Agency’s success may not be as strong as it would be otherwise – especially when
considering your leading the way Federal employees efforts to give back to our
communities in need.

In fact, we have found that the more active and supportive you are, as an Agency Head,
and the more you personally participate in the CFC Campaign, the more Federal
employees will participate and the more they will also contribute per capita.

One of the most important elements to the success to any Combined Federal Campaign is
SUPPORT; ranging from the top to the bottom. Without your Agency head support – the
opportunity for a successful campaign can be very challenging, or even worse.

    Set the Example by Contributing to CFC – if you can get an EAGLE on your desk
     and participate in a variety of campaign events – you set a tremendous example of
     supporting CFC.

    Promote the CFC Campaign not only within your Agency/Component, but also
     amongst your peers. Challenge each other, challenge other Agencies. Remember,
     the winner is always those that are in need.

    Set aside enough time out of your busy schedule to advocate the campaign – from
     the very “kick-off” on through the campaign period.

    Be sure to thank everyone for their contributions and their campaign efforts.


SOME ORGANIZATIONAL THINGS YOU NEED TO DO
Everyone involved in the Combined Federal Campaign (CFC) has a variety of roles and
responsibilities which, in combination with others working on the campaign, plays an
important role in the success of your campaign. It takes a team, and it takes great
leadership - your leadership to have a successful campaign.

1. Appoint a Campaign Coordinator, and if possible and Associate Coordinator – to
   actually run your Agency’s campaign. If you have an Agency/Office/Component that
   has Union involvement – please be certain to include the Union in the Campaign – by
   appointing Co-Campaign coordinators one from Labor one from Management. Thus,
   the Co-Campaign coordinators would help run the campaign – working together for a
   successful event.

    Select folks (i.e., Campaign Coordinators, Loaned Executive. etc.) who have the
     kind of communication skills, energy, commitment, innovation, and dedication to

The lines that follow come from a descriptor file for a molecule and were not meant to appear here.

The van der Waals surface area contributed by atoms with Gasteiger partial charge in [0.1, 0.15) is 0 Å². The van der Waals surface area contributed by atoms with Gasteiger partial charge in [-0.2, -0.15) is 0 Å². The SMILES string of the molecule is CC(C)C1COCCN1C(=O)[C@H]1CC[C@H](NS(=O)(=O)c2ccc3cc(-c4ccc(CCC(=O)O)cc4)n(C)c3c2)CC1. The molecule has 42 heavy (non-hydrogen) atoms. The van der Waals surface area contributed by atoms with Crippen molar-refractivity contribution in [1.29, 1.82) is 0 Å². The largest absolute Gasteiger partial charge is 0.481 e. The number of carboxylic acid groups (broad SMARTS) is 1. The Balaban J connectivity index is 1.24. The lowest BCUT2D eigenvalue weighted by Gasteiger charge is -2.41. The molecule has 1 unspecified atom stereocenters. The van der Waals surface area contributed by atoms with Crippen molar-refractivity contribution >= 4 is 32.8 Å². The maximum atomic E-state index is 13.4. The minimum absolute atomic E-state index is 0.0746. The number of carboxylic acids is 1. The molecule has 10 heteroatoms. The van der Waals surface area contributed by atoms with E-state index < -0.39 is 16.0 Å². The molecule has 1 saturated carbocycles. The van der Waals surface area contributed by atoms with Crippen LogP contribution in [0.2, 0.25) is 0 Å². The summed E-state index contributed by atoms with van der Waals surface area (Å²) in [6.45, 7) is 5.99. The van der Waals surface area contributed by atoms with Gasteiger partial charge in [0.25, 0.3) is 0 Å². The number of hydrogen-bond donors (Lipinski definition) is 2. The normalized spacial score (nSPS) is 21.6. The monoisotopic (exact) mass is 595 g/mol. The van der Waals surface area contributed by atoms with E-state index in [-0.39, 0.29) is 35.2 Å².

make your campaign a success.
2. Meet with your Campaign Coordinator(s) – to help plan and strategize your campaign.
   Time lines and due dates are very important to set and follow, as you will see that
   events and time move very quickly.

3. Set your Agency’s contribution Goal (see below).

4. Meet with your Campaign Coordinator on a regular basis to see how the campaign is
   progressing and provide any support necessary.

5. For larger or more complex Agencies, forming a steering committee, under the
   direction of the Campaign coordinator is most often essential to the success of your
   campaign and is highly recommended.

6. Considering sharing ideas/consulting with other Agencies who have had successful
   campaigns.


SETTING THE DOLLAR GOAL FOR THE CAMPAIGN
The Federal Agency Head plays an extremely important role by setting your particular
component’s campaign tone, direction, and commitment toward success of the campaign
– but most recognizably is your responsibility to set your Agency’s dollar goal
(contribution) for the year’s campaign.

1. This is one of the most important responsibilities an Agency Head has – along with
   supporting and helping to ensure a successful campaign

2. Carefully analyze your Agency’s potential level of contributions – what we call the
   “goal.”

       a. Consider all factors such as previous levels of participation (i.e., last year’s goal
          and amount of contributions), per capita, average gifts, potential employment
          numbers (gains/losses), grade structure, etc.

       b. Setting of 100 percent participation goals or establishing personal dollar goals
          and quotas for employee is prohibited.

       c. Your LE and Campaign Coordinator(s) can be of great help here.

3. Set a challenging, but realistic campaign goal -- while looking for opportunities for
growth and success, as well as new ways to meet various campaign challenges.
MAKE CFC PART OF YOUR YEAR’S STRATEGIC PLAN

1. Make CFC an important challenge this year – part of your personal goals/performance
   assessment – part of you workload.

2. Become personally involved – the more you are, the greater the success.

       a.   Attend kick-off meetings
       b.   Send/release and endorsement letter
       c.   Host a manager’s breakfast on CFC
       d.   Give a speech(es)
       e.   Where appropriate – work with your Union leadership
       f.   Follow-up with email, text messages, voice mail, etc.

3. Allow sufficient time and resources for CFC for yourself AND all those involved in
   your Agency’s campaign.

4. Encourage use of readily available resources (i.e. films, speakers, written materials
   etc.).

5. Hold a group meeting – and conduct a group solicitation – saves time and is very cost
   effective.

6. Use your steering committee.

7. Keep in the communication loop.